7. They have agreed to the use by our ships and aircraft of two wireless direction-finding stations at Malin Head.
  8. They have supplied particulars of German crashed aircraft and personnel crashed or washed ashore or arrested on land.
  9. They arranged for staff talks on the question of co-operation against a possible German invasion of Southern Ireland, and close contact has since been maintained between the respective military authorities.
  10. They continue to intern all German fighting personnel reaching Southern Ireland. On the other hand, though after protracted negotiations, Allied service personnel are now allowed to depart freely and full assistance is given in recovering damaged aircraft.
  11. Recently, in connection with the establishment of prisoner of war camps in Northern Ireland, they have agreed to return or at least intern any German prisoners who may escape from Northern Ireland across the border to Southern Ireland.
  12. They have throughout offered no objection to the departure from Southern Ireland of persons wishing to serve in the United Kingdom Forces nor to the journey on leave of such persons to and from Southern Ireland (in plain clothes).
  13. They have continued to exchange information with our security authorities regarding all aliens (including Germans) in Southern Ireland.
  14. They have (within the last few days) agreed to our establishing a Radar station in Southern Ireland for use against the latest form of submarine activity.


http://en.wikipedia.org/wiki/Irish_n...g_World_War_II

Churchill's attitude

Quote:


Winston Churchill enjoyed a good joke. According to Dennis Kelly, one of Churchill’s former literary assistants, the following was one of his boss’s favorite stories, one that ‘he used to adore telling’: ‘British bomber over Berlin, caught in the searchlights, flak coming up, one engine on fire, rear-gunner wounded, Irish pilot mutters, “Thank God Dev kept us out of this bloody war.”

http://www.winstonchurchill.org/supp...r-relationship
And then take this into account which puts the British position for their own soldiers
Quote:
Sir, – Robert Widders and Peter Mulvany should read the Dáil Debates for April 29th, 1980 (http://historical-debates.oireachtas...004290013.html) to see how the British treated the puppeteer Eugene Lambert who they wrongfully accused of deserting from their army 34 years earlier. Eugene was arrested as he stepped off the ferry at Dover on his way back from France on a family holiday, brought forthwith before a magistrate, and jailed there and then. And the alleged offence was supposed to have taken place in Omagh, one year after the Nazis were defeated, and peace had been reigning for 34 years before they arrested him!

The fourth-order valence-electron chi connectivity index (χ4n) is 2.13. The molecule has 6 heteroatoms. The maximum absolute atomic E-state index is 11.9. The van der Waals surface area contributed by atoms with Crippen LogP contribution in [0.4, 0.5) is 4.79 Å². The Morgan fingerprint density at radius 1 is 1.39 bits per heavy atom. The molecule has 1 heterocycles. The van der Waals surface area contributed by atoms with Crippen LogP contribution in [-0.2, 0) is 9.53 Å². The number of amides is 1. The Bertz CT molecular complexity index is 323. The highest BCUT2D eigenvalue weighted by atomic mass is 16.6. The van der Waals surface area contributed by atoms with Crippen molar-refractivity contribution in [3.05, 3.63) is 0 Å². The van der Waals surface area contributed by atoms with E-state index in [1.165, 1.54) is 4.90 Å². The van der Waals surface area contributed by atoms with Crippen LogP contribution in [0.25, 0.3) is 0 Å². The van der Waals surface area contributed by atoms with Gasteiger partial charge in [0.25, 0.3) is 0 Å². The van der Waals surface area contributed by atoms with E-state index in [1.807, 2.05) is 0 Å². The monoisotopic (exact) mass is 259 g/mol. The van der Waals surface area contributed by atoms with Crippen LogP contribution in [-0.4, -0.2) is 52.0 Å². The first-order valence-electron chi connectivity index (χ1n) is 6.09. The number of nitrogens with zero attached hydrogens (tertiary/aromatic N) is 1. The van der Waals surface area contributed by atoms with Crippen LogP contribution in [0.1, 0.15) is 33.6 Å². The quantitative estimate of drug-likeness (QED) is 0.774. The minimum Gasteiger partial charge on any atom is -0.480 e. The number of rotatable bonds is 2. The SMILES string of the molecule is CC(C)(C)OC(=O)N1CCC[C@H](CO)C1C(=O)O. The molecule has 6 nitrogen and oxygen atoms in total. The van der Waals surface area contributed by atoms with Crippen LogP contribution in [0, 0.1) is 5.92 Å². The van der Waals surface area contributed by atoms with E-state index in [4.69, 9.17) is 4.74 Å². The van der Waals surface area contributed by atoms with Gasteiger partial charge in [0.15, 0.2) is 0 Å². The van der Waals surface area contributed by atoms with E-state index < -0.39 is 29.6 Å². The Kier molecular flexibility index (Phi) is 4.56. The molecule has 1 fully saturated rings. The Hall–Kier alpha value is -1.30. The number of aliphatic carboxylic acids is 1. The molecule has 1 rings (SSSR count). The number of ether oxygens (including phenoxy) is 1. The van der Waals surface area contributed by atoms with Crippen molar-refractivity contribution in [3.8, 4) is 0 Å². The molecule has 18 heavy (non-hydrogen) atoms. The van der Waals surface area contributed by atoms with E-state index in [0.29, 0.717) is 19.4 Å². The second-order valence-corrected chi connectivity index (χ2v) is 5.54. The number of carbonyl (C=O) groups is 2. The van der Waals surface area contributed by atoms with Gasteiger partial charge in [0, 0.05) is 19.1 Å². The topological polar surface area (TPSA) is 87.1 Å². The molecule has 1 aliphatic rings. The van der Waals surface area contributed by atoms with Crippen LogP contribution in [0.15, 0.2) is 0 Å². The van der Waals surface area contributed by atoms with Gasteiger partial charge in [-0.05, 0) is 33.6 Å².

Our minister for foreign affairs was told by the British that the arrest was part of a campaign to find and punish any British army deserters going back over a long time. So there was no policy of pardon there, whether peace had broken out or not!
There are numerous defence provisions voted for by the people of Ireland in Bunreacht na hÉireann which require citizens to give loyalty to the State, and which legitimise the defence and Emergency laws and provisions made by the State. During the Emergency the State was the only authority to decide how it would conduct national defence, and how to deal with threats from both the Nazis and the Allies. It is outrageous to suggest that any individual or group can be justified in taking unilateral military action which they, rather than the State, think is an appropriate national defence action. Taking such unilateral actions is properly seen as rebellion or mutiny, particularly when, as in this case, the numbers of individuals reach into the thousands.
The loyal comrades of the deserters had every right to feel resentful when they had to fill the “bearna baoil” vacated by those from whom they expected comradeship and loyalty in return. This is one reason why the taking of an oath of allegiance to a foreign country by a soldier while still under an oath to Ireland is prima facia evidence of desertion. – Is mise,
MICHAEL HEERY,


http://www.irishtimes.com/newspaper/...299846662.html
So not prosecuting anyone was "official policy".

Ireland also benefitted from UN membership in 1948 & was rewarded with aid under the Marshall Plan.

It is estimated that some 70'000 Irish (north & south served) with some 7,000 casualties.

And check out the Elizabeth "Espionage" Bowen link Churchills double agent in Ireland .
Quote:

Elizabeth Bowen was a British writer who
happened to be born in Ireland, and to inherit a
Cromwellian property in Co. Cork. Britain was an Empire
and a great many of her well-known writers were born
in the Empire. For example, Kipling was born in India
and Orwell in Burma. Bowen was Irish only if one takes
Irish as a subset of British – as was done, of course, for